If you suffer from tinnitus—that irritating, persistent ringing in your ears—you know that it’s no joke. They say caffeine and certain foods can set it off, but you may be surprised—and relieved—by what one group of researchers discovered when they looked at diet and tinnitus.

After reading studies that debunked the caffeine-tinnitus myth (rejoice, coffee lovers—you’re safe!), researchers from the University of Nottingham in the United Kingdom looked into other associations between diet and tinnitus. For their analysis, they accessed a huge research database called the UK Biobank that collects health information on middle-aged people. About 500,000 individuals are in the database, all of whom actively provide information via questionnaire.

The researchers identified nearly 172,000 people whose information about tinnitus, diet, lifestyle habits and emotional health allowed the researchers to draw some broad conclusions about tinnitus and food. Issues known to be associated with tinnitus, such as smoking, hearing loss, loud noise exposure, certain medical conditions (such as diabetes and cardiovascular diseases), high body mass index and level of neuroticism were taken into account and controlled for.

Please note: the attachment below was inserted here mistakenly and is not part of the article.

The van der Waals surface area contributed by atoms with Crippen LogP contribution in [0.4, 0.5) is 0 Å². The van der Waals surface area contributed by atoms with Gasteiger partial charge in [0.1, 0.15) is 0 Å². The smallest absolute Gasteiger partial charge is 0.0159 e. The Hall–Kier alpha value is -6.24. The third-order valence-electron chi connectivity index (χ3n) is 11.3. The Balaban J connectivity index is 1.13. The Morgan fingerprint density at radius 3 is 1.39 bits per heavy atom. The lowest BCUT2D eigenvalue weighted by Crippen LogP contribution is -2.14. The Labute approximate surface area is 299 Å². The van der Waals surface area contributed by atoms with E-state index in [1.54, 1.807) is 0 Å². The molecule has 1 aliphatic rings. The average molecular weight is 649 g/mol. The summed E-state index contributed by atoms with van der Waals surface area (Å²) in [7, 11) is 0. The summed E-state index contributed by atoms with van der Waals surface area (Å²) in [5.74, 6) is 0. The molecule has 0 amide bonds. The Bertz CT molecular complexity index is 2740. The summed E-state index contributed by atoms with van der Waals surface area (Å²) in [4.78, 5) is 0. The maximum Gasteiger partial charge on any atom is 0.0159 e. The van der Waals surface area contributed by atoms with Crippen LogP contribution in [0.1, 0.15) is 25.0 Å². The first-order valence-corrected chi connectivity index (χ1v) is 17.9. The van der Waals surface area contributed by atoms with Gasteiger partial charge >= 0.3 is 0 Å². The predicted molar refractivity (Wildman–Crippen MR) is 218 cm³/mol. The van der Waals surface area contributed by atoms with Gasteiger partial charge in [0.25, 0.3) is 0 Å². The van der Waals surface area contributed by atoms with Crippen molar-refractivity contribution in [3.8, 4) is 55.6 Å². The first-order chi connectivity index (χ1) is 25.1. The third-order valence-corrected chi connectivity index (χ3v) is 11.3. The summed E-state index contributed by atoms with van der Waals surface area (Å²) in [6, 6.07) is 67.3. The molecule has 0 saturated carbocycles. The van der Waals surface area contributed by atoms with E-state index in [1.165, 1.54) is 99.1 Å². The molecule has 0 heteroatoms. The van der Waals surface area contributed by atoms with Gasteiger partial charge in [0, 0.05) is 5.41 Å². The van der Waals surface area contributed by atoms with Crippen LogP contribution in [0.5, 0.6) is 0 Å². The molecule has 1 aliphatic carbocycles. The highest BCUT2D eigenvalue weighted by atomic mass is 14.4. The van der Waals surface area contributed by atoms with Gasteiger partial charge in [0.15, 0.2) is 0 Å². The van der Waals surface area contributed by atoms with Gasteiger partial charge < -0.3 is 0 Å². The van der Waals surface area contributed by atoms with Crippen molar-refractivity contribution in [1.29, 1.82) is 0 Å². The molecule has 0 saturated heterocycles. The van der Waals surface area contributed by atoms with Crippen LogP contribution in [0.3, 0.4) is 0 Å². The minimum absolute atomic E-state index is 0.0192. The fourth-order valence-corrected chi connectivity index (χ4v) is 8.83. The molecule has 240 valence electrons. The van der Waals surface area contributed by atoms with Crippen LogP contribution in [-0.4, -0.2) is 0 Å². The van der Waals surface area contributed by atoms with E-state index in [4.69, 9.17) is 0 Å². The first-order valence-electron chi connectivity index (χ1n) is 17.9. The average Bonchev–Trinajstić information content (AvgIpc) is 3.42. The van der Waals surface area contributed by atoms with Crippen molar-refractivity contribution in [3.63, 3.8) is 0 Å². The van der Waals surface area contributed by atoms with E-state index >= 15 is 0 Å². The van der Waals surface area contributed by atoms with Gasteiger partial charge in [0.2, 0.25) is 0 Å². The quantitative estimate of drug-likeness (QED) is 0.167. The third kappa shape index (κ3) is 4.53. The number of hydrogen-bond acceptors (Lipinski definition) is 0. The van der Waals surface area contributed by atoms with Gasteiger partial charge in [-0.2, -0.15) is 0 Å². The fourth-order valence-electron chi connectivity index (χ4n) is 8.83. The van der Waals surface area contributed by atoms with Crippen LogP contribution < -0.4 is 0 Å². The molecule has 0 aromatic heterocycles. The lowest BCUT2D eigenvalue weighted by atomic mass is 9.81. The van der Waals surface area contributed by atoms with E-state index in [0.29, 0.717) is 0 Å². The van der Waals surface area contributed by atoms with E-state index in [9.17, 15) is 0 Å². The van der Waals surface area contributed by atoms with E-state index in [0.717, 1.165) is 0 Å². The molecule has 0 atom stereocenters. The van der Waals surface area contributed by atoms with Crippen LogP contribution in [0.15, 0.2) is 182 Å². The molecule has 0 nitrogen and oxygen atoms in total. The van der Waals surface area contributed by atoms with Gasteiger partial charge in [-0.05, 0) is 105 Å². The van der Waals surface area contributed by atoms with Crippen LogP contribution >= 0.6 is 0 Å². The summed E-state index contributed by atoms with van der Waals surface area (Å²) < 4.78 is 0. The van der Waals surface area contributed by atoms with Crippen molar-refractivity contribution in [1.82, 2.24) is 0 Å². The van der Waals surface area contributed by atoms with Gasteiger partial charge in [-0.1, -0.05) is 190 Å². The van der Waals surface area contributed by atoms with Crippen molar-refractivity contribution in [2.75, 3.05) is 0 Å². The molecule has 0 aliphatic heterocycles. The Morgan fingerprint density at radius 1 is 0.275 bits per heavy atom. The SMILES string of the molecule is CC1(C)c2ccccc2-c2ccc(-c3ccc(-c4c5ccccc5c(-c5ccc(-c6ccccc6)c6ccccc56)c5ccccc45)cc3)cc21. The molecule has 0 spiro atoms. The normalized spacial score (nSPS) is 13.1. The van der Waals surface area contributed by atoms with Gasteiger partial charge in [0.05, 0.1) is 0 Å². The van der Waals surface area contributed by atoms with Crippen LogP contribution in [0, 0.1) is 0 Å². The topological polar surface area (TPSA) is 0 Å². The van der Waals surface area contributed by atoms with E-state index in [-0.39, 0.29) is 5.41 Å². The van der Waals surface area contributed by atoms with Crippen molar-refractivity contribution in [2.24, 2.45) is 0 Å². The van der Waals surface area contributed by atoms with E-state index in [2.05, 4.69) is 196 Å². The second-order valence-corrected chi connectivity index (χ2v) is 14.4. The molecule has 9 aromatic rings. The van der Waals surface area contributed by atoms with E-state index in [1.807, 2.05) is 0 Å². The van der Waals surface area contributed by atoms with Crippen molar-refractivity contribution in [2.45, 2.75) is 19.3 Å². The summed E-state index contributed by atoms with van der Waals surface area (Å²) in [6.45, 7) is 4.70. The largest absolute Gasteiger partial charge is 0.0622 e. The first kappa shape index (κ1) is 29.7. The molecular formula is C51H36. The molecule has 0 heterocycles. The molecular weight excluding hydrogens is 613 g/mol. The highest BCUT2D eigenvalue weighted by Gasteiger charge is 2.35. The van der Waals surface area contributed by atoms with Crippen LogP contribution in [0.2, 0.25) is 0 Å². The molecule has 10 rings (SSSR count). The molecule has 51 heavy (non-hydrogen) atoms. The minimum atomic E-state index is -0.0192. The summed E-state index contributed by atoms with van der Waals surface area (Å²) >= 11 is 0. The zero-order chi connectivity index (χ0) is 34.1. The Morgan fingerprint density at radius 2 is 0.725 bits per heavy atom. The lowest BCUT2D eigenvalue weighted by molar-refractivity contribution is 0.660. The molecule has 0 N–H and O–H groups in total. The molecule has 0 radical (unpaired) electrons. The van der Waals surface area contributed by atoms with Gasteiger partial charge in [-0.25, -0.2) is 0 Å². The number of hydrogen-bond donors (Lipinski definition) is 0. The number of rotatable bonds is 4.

The results: Caffeinated coffee was not only not associated with tinnitus, but the odds of having occasional or persistent tinnitus were slightly lower in people who drank it daily compared with those who did not. (Note: How much coffee per day was not examined.) The odds of having persistent tinnitus also were slightly lower in people who ate fish at least once per week compared with people who ate fish less frequently or not at all.

Avoiding eggs lessened a person’s odds of persistent tinnitus by 13%.

Surprisingly, people who avoided dairy products weren’t doing themselves any favors. The odds of having persistent tinnitus were 27% higher for them compared with people who did indulge in dairy, and the odds of having occasional tinnitus were 18% higher.

Also surprising: Avoiding wheat and refined carbs (including sweets) didn’t have an impact on the odds of having tinnitus either—an important finding because some small studies have hinted that high blood sugar can impact hearing loss and, by extension, tinnitus.


These statistics don’t guarantee that if you stop eating eggs and start eating more fish or drinking more coffee that your tinnitus will disappear. But it may help. In addition, the authors confirmed that poor heart health, including high cholesterol and high blood pressure, plays a role in tinnitus risk.

The study provides some food for thought about what might be setting off your tinnitus and what might help alleviate it. Most importantly, perhaps, you can stop denying yourself that creamy latte for fear it will make your ears ring. The odds are in your favor.